A net pal, Mark, the house painter, in Portland Oregon, wrote me glumly. "FORECLOSURES are endemic, many more more now than in the 80's paper said. Folks are just walking away from their homes. If only we could find out where these strapped owners are......and take over their payments"

I wrote back, WOW! GREAT IDEA, INTENSE! And, EASY TO DO! Just a 'reach out' tactic, a few meetings and talking with folks who respond. Not only thru flyers but you can do it when you paint houses. You want to create a partnering. Connect the guy with 5k stored in a bank who doesn't think he has enuf to buy an actual home/downpayment (what with high closing costs, etc) and the SELLER. THE C.A.S.A cooperative aquisitions idea is very similar! (CLICK ON URL!)

Maybe buyer's credit isn't up to a 200k home, but even warped CREDIT will DO THE JOB if  he meets the family walking away from a 200k home under duress. They transfer title with a land contract. NOTE: Click on/ READ THIS important FILE.   Talk to a real estate person although when I DID the man said 'hey I'd have no business if everyone did that. I'm against it!" A banker told me about it, says it works SO I learned it's really a hot way to buy property. See, everybody's happy except the REALTOR. So force your realtor to help you do it.  Call a realtor and make arrnangements, saying "Look, I'll be buying others once I have some equity. YOU WILL HANDLE ALL MY DEALS even if you don't make much on this one." . Say "I FIND thousands of low income people when I paint their apartments. I also find thousands of people who are in foreclosure. LET Real estate dude THINK you are people-finding in the extreme! That way, he/she wants you.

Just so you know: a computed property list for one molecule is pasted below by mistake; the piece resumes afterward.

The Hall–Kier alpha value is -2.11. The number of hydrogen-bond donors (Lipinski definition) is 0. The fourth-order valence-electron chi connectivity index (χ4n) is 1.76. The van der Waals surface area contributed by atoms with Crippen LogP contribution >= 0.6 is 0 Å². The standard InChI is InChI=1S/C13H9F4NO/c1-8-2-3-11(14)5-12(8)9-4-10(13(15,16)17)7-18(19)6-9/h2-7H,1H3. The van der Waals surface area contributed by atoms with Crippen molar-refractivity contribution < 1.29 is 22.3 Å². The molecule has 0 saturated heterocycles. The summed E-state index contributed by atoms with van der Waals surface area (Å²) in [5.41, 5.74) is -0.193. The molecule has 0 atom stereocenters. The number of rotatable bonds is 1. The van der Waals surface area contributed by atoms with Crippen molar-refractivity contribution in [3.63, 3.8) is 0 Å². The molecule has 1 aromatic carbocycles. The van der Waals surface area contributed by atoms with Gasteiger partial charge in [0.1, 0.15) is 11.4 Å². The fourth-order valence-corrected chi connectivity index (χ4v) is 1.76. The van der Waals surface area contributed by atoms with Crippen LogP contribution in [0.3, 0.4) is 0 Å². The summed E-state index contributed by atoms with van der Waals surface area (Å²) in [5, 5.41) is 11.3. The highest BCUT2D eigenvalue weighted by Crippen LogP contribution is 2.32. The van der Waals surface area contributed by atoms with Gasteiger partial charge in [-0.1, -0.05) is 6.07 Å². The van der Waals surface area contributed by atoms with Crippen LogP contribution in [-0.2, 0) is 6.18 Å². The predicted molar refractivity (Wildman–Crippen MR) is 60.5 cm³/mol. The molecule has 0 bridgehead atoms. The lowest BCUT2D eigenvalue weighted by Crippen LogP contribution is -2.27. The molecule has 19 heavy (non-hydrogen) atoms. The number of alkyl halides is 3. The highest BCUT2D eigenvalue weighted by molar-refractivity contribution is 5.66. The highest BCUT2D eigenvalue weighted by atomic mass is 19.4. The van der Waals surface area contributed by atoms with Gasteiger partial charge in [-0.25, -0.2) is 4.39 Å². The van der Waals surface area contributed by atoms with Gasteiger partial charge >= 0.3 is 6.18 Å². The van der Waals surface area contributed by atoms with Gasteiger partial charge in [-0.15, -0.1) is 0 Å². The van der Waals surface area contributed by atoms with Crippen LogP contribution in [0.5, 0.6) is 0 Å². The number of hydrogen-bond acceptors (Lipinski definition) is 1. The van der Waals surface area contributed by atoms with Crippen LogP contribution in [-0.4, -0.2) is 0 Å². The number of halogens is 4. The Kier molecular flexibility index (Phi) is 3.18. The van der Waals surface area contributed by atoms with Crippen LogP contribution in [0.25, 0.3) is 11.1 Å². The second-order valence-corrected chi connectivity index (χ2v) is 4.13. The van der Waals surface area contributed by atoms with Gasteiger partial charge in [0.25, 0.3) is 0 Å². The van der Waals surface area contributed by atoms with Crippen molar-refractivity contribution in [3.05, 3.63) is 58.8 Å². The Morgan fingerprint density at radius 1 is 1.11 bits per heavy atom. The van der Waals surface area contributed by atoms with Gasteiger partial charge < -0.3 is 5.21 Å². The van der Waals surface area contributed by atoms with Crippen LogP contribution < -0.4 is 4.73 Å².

When you learn how, she's made a ton of money already for her time, you've learned the ropes, (CLICK ON THIS ONE) you can walk on your own at that point without the realtor! See this article:

Foreclosures Closing In On Cash-Strapped US Families
from news.

The economy may be showing signs of recovery, but these are times of quiet
financial desperation for a growing number of people in the crescent of
suburbs that surround the Twin Cities.

Unemployment remains stubbornly and comparatively high in certain
industries, and bankruptcy filings are surging. Home values continue to
increase, but so do the number of people who can no longer afford to make
their mortgage payments.

By the end of November, home foreclosure sales in fast-growing Sherburne
County were already up 50 percent over all of 2001. Foreclosures in Carver
County, home to some of the highest household incomes and home values in
the region, have almost tripled this year, and personal bankruptcy filings
are up 26 percent.

"We've seen a 50 percent increase in the number of people coming in for
help," said Jan Backlin, a mortgage foreclosure prevention counselor for
Anoka and Washington counties. "A lot of people are in deep financial

Recessions always bring a spike in foreclosures and bankruptcies, but